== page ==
Republican Treasurer Kimberly Yee has refused to acknowledge the authority of two top employees who were given new titles by Democratic Governor Katie Hobbs. Yee claims that the legal status of the employees as agency bosses is now “murky,” and as a result, she did not recognize them as legitimate directors at a State Board of Investment meeting. Yee argues that this absence of lawfully appointed directors creates legal uncertainty and jeopardizes the proceedings of the board. In response, Democratic state Attorney General Kris Mayes backed up Hobbs’ legal ability to appoint the two employees, while Senate President Warren Petersen called the appointments unlawful. The battle between Hobbs and the Republican-led Senate over nominees for state agencies has been ongoing for months, resulting in only six of Hobbs’ nominees being confirmed so far. The dispute between Yee and Hobbs is likely to continue, and Petersen has hinted that the matter may end up in court.
The conflict over the appointment of state agency directors in Arizona continues to escalate, as Republican Treasurer Kimberly Yee refuses to recognize the authority of two top employees appointed by Democratic Governor Katie Hobbs. Yee’s decision not to acknowledge the legitimacy of these appointees is based on advice given by lawyers from her office and outside counsel, who deemed the legal status of the employees as agency bosses to be “murky.”
The dispute arose after Hobbs abandoned the long-standing process used in the Legislature to appoint agency directors subject to Senate confirmation. In a letter to Senate President Warren Petersen, Hobbs expressed her frustration with the “political circus” that often results in stalled appointments. She withdrew her remaining nominations from the Senate’s Committee on Director Nominations and granted the new title of “executive deputy director” to 13 of her nominees, allowing them to bypass Senate confirmations and continue their work as official agency directors.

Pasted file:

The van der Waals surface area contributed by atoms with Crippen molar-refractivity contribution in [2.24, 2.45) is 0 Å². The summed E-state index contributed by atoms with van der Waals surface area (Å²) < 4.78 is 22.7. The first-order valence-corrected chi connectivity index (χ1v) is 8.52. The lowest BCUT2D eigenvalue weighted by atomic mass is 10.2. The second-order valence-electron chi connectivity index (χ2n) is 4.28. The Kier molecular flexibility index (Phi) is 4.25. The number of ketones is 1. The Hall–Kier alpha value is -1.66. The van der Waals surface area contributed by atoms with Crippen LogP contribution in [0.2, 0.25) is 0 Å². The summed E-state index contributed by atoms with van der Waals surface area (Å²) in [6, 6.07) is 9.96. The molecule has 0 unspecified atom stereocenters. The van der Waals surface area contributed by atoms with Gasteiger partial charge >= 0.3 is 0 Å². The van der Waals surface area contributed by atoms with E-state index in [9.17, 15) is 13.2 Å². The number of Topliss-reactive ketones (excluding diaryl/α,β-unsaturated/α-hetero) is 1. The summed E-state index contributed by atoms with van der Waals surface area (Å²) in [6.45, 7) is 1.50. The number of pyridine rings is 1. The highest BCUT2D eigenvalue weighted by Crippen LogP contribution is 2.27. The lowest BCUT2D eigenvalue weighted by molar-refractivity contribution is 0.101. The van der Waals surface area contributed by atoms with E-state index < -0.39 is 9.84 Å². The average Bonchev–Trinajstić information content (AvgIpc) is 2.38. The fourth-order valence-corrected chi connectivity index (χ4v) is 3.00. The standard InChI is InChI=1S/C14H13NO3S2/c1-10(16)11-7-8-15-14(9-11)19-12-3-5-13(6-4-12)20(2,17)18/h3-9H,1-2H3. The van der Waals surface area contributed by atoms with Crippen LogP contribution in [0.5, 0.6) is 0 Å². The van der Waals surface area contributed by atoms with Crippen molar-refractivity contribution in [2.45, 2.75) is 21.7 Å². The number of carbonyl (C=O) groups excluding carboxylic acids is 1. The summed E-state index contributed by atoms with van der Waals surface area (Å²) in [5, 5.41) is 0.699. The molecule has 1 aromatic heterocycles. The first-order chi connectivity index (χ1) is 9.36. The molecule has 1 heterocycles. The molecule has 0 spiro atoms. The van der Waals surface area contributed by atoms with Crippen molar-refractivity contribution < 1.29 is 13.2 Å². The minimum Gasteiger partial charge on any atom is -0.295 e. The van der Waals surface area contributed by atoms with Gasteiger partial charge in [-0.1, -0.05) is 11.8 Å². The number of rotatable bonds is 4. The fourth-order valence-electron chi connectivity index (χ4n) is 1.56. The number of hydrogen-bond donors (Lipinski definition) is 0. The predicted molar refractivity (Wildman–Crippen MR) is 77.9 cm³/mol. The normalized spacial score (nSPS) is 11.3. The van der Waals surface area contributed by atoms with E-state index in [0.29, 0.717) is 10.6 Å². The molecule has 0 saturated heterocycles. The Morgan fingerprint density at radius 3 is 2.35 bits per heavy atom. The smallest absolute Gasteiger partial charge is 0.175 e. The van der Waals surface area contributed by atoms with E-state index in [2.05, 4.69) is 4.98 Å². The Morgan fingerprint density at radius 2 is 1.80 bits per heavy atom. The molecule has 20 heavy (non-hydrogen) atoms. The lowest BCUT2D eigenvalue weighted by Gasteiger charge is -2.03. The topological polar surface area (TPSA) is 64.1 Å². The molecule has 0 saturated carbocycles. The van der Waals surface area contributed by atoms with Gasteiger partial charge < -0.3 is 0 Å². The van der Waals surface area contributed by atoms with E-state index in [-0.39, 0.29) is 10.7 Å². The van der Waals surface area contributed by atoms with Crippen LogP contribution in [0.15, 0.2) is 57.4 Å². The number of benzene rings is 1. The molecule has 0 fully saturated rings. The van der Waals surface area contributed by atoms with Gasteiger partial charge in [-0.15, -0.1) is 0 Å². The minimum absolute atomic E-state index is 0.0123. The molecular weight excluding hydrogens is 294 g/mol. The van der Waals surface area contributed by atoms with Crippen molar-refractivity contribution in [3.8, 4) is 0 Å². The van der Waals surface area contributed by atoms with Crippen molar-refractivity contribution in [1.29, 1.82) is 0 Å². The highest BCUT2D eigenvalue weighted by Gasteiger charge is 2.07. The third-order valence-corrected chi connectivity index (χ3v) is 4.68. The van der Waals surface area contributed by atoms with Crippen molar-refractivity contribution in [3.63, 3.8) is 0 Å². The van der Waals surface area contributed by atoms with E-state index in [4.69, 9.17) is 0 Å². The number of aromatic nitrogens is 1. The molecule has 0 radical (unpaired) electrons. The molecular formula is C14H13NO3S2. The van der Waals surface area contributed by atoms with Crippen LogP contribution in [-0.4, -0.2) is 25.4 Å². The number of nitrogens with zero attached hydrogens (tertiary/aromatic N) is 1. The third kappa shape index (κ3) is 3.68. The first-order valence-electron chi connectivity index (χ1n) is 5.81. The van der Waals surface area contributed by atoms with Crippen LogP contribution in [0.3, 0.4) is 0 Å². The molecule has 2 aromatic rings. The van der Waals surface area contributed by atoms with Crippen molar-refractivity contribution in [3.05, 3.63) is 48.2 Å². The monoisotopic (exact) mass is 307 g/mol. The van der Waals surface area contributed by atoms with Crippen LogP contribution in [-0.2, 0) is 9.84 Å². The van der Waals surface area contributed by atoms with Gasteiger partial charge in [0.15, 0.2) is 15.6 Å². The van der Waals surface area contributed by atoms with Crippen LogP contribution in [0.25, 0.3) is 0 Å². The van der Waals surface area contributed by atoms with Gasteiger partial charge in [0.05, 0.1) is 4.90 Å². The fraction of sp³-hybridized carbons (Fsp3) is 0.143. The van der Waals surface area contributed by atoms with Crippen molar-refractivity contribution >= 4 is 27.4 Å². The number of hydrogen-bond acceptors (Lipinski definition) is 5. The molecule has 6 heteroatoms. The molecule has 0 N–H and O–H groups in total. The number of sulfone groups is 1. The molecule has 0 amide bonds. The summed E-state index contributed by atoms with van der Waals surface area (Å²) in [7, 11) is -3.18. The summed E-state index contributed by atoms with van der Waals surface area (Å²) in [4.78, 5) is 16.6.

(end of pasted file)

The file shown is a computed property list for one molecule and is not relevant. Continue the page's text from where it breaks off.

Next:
While Democratic state Attorney General Kris Mayes supports Hobbs’ legal authority to make these appointments, Petersen argues that the maneuver is unlawful. He warns that decisions made by what he calls the “fake directors” will be dubious and subject to lawsuits.
Yee maintains that her decision to not recognize the two appointees is not coordinated with Petersen or anyone else. As a former state Senate majority leader, Yee strongly believes in the nomination process and the importance of ensuring qualified individuals are appointed to these positions. She consulted with lawyers after learning that Hobbs was bypassing the confirmation process and was advised that they could not legally recognize the appointees at the State Board of Investment meeting.
According to state law, the directors of the departments of Administration and Insurance and Financial Institutions, or their designees, are members of the Board of Investment. Yee argues that the absence of these two key members jeopardizes the proceedings of the board and questions the legality of decisions made in their presence.
In response to Yee’s actions, Hobbs’ spokesman Christian Slater accuses Yee of excluding a director’s designee illegally at the investment board meeting. Slater calls on Yee to stop playing political games and seat the authorized board members.
The battle over agency director appointments in Arizona has been ongoing, with Hobbs and the Republican-led Senate clashing over nominees for months. Senate President Petersen changed the confirmation process and appointed a political ally as the chair of the nomination committee, resulting in several nominees being rejected. Only six of Hobbs’ approximately two dozen nominees have been confirmed.
Petersen suggests that more actions against Hobbs’ decision may follow, hinting at a potential legal battle. He criticizes Hobbs’ decision as ill-conceived and claims that it will not work practically or legally. The conflict between Yee and Hobbs highlights the ongoing tension surrounding the appointment of agency directors in Arizona and the potential for further legal challenges.